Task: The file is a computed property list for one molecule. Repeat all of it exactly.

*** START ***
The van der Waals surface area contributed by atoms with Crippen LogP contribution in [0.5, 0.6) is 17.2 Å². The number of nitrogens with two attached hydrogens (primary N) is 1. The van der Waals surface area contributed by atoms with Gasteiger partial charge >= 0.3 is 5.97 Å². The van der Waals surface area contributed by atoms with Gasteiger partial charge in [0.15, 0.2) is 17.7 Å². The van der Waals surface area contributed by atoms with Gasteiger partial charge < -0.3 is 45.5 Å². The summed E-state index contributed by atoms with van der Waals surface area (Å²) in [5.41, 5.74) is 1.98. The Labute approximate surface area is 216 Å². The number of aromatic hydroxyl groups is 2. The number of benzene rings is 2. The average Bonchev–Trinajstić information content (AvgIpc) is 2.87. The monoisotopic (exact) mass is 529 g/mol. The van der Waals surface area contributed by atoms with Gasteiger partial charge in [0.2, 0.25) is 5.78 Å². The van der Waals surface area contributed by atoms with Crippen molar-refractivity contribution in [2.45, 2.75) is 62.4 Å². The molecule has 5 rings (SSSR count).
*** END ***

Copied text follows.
The van der Waals surface area contributed by atoms with Crippen LogP contribution in [0.5, 0.6) is 17.2 Å². The number of nitrogens with two attached hydrogens (primary N) is 1. The van der Waals surface area contributed by atoms with Gasteiger partial charge >= 0.3 is 5.97 Å². The van der Waals surface area contributed by atoms with Gasteiger partial charge in [0.15, 0.2) is 17.7 Å². The van der Waals surface area contributed by atoms with Gasteiger partial charge < -0.3 is 45.5 Å². The summed E-state index contributed by atoms with van der Waals surface area (Å²) in [5.41, 5.74) is 1.98. The Labute approximate surface area is 216 Å². The number of aromatic hydroxyl groups is 2. The number of benzene rings is 2. The average Bonchev–Trinajstić information content (AvgIpc) is 2.87. The monoisotopic (exact) mass is 529 g/mol. The van der Waals surface area contributed by atoms with Gasteiger partial charge in [0.2, 0.25) is 5.78 Å². The van der Waals surface area contributed by atoms with Crippen molar-refractivity contribution in [2.45, 2.75) is 62.4 Å². The molecule has 5 rings (SSSR count).